It’s nearly Halloween, and monsters are a seminal part of the season’s festivities.
Maybe you’re hunting them alongside Buffy, the Winchester brothers, or agents Mulder and Scully. Maybe you’re trying to survive them, like any number of nubile teens at parties, secluded cabins, lakeside retreats, or after hours at the school.
Or maybe, you’re making them.
There’s a grand tradition in pop culture of monster-making, from Dr. Frankenstein and Dr. Moreau to Rita Repulsa and Mr. Sinister.
And who hasn’t wanted to make their own monster at one time or another?
Well, you get your chance in 13 Monsters, a cutesy-spooky build-’em-and-fight-’em game with a load of skill and a little luck required.
13 Monsters combines the attentiveness of Memory, the dice-rolling skills of Yahtzee or Tenzi, and the tactical timing of Bears Vs. Babies or Fluxx to create an enjoyable gameplay experience that’s more fraught with tension than you might expect from a game featuring such heartwarming big-eyed monsters.
And while we’re on the subject, the art for these thirteen monsters is out of this world. The creatures are visually striking, gorgeously rendered onto the tile pieces, and so vivid that they practically pop out into 3-D.
Each has a distinct flavor, adding horns, fangs, wings, and all sorts of tiny details to hint at the deeper, darker worlds they might inhabit. I cannot say enough good things about the art direction behind this game.
The game starts with a 9×9 grid of tiles, all face down. The pieces of thirteen different monsters are scattered across this grid, and you must find matching pairs of monster pieces to build your gruesomely adorable fighters. If you flip two tiles and they don’t match, your turn is over.
Once you locate a pair — the two tiles making up the top of the head, the two tiles making up the eyes, or the two tiles making up the body — you place it in the play area in front of you, and you may draw again. You can keep drawing until you fail to make a match.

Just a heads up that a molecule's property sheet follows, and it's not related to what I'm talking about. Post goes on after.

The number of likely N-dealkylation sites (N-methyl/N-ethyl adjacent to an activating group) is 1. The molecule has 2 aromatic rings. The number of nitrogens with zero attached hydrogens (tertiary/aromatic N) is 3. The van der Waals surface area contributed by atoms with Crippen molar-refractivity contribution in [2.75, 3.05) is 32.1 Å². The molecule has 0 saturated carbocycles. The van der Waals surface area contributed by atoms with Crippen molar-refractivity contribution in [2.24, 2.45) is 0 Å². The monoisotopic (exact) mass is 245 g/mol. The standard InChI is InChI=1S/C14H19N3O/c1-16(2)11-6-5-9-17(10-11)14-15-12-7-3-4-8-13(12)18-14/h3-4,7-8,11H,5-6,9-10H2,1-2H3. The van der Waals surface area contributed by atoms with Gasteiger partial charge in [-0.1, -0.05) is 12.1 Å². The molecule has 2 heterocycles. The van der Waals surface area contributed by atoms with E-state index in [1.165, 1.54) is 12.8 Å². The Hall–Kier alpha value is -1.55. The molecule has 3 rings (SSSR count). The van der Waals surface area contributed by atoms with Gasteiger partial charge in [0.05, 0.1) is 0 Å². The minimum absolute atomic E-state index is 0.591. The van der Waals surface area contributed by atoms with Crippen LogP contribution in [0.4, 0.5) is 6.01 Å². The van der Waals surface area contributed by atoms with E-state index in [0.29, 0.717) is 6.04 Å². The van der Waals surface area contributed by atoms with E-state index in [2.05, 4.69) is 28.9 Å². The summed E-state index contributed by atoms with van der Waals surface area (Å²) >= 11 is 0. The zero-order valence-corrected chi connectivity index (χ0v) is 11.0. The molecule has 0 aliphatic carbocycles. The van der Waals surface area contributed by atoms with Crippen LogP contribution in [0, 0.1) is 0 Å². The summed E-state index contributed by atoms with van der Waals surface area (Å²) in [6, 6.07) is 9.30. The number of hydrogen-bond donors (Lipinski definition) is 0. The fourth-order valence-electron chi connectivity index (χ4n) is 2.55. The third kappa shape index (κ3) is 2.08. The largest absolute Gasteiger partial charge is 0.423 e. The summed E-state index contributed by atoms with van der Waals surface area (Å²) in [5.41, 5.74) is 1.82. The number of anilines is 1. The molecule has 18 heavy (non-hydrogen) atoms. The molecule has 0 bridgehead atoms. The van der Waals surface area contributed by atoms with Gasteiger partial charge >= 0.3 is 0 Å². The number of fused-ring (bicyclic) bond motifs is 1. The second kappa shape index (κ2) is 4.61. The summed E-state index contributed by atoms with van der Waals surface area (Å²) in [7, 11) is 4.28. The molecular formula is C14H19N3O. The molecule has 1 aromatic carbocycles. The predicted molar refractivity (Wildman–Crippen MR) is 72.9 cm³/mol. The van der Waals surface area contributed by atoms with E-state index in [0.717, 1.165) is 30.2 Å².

If you have all three sets — no matter if they’re from the same monster or their element symbols match — you combine them to form a full monster.
Once you have a full monster, you can attack your opponents with the goal of taking one of their matched pairs for yourself. (This is one way to assemble a complete, matching monster.)
Different monster combinations have different powers as well, depending on how many of your sets match. This can grant you the power to swap parts between your monsters, freeze tiles on the memory board to prevent other players from taking them, or look at additional tiles on the memory board.
As you can see, there’s a lot going on at once, and the more monsters you assemble, the more options you have available. You need to keep track of what tiles have been revealed, what pairs your opponents have, what pairs you need, how dangerous their monsters are, and how dangerous your monster is. (There’s also the threat of the thirteenth monster out there, which is the most powerful.)
Testing your memory, your ability to assemble the best monster from the pieces you have available, and gauging when to strike for maximum effect, this game will keep board gamers and puzzle fans alike on their toes.
We were impressed by how much gameplay was packed into what seemed like a simple memory/combat mashup game. The wealth of options available, the stunning artwork, and the addictive gameplay quickly made it a hit at the gaming table.
Plus the relative family friendliness of the monsters ensured that younger players could get into the game as well, exposing themselves to several different gameplay styles all at once.
While it may remind you of Dr. Frankenstein’s famous creation, 13 Monsters is no cobbled-together stroke of luck. It’s a well-assembled machine.
[13 Monsters is available from 13-monsters.com and select European outlets.]
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